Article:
Hi Salino. Much enjoy your company and your comments - feel we have much in common - lets please keep nattering. Ref the Roses I do feel and am sure that they are a speciality of yours whereas with myself they are just another lovely but also just running member of my garden taking second place to my own preferred plants etc. - to each their own for sure. A little in thin air ref your last comments here re pasties, saffron cake and clotted cream ( a ref to Cornwall?) - care to explain but if not totally understood.  Have another post re plants which will follow and hopefully it will keep this ( to me for sure) interesting topic going. Your name Salino interests me and would without prying love to know what it represents, an actual name perthaps?.

 

 

 

do. understand this.

Hallo.

Posted: 02/07/2013 at 14:08

Hi. Agreed with Woodgreen - getting a bit heavy and off track - back to the hands on (plants) stuff.     Salino.   Ref the Roses certainly look like  as you said rugosas. I did mention that I grew them and one more which is not yet flowering size from seeds from "aquired" Haws in hedges. This other one is a deeper red than that sent. The hedge was a mixed one round the garden of a large House and was growing road side of a steel 6 ft fence to hide it. I noted them when in flower, in Autumn took a couple of Haws, removed the seeds and sowed in pots of compost then put them in the very coldest part of the garden all winter to get a good frosting.  Came the Spring there they wuz. Grew the seedlings on, potted them individually and then into the garden. All other Roses here are climbers - along the garage pink, yellow,red and a duo coloured one ( Picotee?) with some Clematis growing through them and a white on the back corner of the bungalow. Ref that (Picotee?) you could pse tell me what they are called - this is pink with a deeper red striping in it and has a "crinkly" look to the foliage. Nice to natter for sure.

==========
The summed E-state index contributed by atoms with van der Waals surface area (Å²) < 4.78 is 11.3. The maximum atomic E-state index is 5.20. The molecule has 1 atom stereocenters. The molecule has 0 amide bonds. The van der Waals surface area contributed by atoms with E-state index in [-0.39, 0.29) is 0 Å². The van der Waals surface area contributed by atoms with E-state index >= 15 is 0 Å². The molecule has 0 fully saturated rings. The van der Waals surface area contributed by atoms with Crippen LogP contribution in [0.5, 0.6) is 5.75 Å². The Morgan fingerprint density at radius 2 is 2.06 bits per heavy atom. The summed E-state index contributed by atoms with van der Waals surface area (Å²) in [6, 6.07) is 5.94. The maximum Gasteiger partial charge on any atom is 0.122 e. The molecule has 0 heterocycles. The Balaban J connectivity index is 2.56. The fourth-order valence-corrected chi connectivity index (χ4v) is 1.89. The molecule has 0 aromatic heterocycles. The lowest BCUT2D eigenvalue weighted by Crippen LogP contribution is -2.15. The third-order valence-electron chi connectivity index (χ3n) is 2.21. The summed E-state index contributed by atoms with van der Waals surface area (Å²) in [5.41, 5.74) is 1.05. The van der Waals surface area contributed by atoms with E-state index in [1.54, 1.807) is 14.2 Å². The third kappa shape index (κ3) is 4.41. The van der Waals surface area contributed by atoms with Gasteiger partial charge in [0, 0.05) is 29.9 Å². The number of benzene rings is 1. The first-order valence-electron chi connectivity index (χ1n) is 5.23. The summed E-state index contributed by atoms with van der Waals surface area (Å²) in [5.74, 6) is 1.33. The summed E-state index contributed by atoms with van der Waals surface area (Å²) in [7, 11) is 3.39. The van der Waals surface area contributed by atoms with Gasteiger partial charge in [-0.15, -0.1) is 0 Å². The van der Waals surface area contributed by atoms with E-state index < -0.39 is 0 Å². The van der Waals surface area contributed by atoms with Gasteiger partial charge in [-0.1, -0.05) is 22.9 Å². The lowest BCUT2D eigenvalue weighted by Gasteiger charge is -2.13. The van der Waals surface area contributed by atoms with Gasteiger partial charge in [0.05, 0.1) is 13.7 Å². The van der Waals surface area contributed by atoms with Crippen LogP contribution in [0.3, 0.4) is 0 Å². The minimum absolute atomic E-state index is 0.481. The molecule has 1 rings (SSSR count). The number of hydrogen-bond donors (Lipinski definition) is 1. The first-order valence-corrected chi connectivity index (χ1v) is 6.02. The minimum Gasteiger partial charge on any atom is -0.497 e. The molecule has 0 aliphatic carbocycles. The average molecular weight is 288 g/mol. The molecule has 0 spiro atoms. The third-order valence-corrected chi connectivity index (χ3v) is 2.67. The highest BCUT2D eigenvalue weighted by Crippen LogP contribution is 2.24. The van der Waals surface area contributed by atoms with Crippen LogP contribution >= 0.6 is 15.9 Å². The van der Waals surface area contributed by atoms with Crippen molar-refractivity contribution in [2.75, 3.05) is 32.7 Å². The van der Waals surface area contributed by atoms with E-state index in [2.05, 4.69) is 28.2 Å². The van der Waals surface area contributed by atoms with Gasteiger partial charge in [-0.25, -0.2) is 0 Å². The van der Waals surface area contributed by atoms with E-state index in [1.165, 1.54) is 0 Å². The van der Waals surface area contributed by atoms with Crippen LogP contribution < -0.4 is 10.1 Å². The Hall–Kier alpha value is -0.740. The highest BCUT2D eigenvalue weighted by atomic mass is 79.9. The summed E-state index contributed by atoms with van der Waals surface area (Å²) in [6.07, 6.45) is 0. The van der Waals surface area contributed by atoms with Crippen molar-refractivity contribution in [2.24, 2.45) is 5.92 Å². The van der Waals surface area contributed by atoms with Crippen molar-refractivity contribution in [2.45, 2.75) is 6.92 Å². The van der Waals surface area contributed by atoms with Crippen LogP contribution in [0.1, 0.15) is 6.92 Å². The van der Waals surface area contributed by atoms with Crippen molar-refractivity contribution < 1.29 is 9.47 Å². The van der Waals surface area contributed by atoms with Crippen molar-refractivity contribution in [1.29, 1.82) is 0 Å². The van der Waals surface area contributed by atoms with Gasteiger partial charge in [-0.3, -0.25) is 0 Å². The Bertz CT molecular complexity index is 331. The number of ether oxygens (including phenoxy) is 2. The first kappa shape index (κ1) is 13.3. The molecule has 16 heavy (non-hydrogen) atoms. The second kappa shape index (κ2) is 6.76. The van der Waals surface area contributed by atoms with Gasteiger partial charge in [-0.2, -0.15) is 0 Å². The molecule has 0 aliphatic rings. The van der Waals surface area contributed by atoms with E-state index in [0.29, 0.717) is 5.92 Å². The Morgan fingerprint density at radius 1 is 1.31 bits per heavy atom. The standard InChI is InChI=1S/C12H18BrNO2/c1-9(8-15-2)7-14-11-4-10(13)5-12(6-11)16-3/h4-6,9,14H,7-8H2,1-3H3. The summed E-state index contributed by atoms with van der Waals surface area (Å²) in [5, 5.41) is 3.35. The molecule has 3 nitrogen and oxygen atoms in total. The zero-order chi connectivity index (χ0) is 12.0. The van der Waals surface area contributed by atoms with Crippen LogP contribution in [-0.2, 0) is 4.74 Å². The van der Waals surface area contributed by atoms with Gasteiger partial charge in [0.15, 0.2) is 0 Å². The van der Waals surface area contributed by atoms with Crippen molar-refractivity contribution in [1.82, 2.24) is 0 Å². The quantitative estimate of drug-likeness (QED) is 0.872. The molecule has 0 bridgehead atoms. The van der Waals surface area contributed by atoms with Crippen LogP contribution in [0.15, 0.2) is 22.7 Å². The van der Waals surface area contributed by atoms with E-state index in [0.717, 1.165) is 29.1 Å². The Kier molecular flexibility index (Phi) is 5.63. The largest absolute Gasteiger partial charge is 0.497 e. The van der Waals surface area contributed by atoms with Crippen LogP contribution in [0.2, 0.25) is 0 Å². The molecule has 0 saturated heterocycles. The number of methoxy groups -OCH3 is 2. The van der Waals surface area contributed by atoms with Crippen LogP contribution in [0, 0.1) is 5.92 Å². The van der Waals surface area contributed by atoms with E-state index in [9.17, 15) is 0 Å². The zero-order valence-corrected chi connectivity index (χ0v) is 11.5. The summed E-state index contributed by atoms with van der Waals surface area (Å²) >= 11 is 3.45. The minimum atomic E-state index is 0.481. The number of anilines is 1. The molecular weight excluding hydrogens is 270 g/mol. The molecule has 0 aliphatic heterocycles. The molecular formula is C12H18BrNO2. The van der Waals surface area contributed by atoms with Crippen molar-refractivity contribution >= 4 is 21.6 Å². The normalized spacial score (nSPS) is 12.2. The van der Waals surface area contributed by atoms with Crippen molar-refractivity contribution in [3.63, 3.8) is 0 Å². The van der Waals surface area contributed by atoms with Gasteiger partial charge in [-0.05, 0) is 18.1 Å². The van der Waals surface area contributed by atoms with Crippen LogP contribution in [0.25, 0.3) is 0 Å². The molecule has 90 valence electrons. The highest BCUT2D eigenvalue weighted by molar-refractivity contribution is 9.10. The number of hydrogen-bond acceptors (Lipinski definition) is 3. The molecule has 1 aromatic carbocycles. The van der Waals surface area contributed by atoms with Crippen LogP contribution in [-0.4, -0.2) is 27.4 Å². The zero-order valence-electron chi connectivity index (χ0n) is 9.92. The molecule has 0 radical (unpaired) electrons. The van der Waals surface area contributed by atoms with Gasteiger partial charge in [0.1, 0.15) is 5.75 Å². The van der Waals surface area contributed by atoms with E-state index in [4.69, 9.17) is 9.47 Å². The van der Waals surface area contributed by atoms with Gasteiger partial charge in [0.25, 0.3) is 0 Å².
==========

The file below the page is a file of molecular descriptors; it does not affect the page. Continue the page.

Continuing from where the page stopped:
Hallo.

Posted: 02/07/2013 at 10:28

http://s4.gardenersworld.com/uploads/images/original/26598.jpg?width=424&height=350&mode=max

 

Hallo.

Posted: 02/07/2013 at 10:27

Hi Salino. Agree with what you say. Ref the Knotweed that certainly was "Knot" Gertrudes best idea for sure, talk about Triffids. Also to be honest some of herher style of gardening seemed a little too rigid  to me. I did actually forget to mention Mrs. Sackville West. Ref the single Roses you asked me about heres a couple of pics - they have been flowering for some time now and that scent reaches when quite a way away.

http://s4.gardenersworld.com/uploads/images/original/26597.jpg?width=424&height=350&mode=max

 

Hallo.

Posted: 02/07/2013 at 10:15

Hi. Good comments. our gardens are our gardens and we all have our own ideas and methods of achieving what we want in them and how we use them, it all has to work in with the circumstancres which prevail in each. T'would never do if they were all the same. My plot in a pic does perhaps look fussy but it it is not really though it is very tidy - I can make a difference between the two.  Comment was made ref Montbretia and I mentioned the old (as was) Antholiza - here it is providing height and contrast with the plants around it though still

http://s4.gardenersworld.com/uploads/images/original/26595.jpg?width=424&height=350&mode=max

 

 a third to grow yet height.

Hallo.

Posted: 02/07/2013 at 08:35

Hi. A little mix here. Thanks for the kind comments ref my plot - my site name is very apt - have loved my gardens (3) for all these years and have done as much reading about it all as the actual work. Next ref the Fairygirl Verdun comments I am bearing in mind that I also will have to watch my step with all this "Wandwork" floating about - could not see myself as a Frog at all sitting on Lily Pads all day. Have an interesting story to tell some time of Frogs in my last garden, I saw it and was amazed.         Salino. Interesting your comments but I do not  think really that men make better gardeners than the lassies - perhaps they are more fussy but that would depend on their general over all  outlook I would guess - for myself I have been a soldier and the standards of fussiness (bull) which had to be observed there have stayed with me all my life in all things ( Fairygirls wand would have to be highly polished or whitewashed). Just think some of the best gardeners ever have been gals as we have been talking of two of them recently, Mrs. Fish ( you must read about her), Mrs Chatto and of course Gertrude Jekyll, think also of the lady presenters on TV etc etc - no overall I think it is very much "even stevens" and if you are a gardener you love it regardless.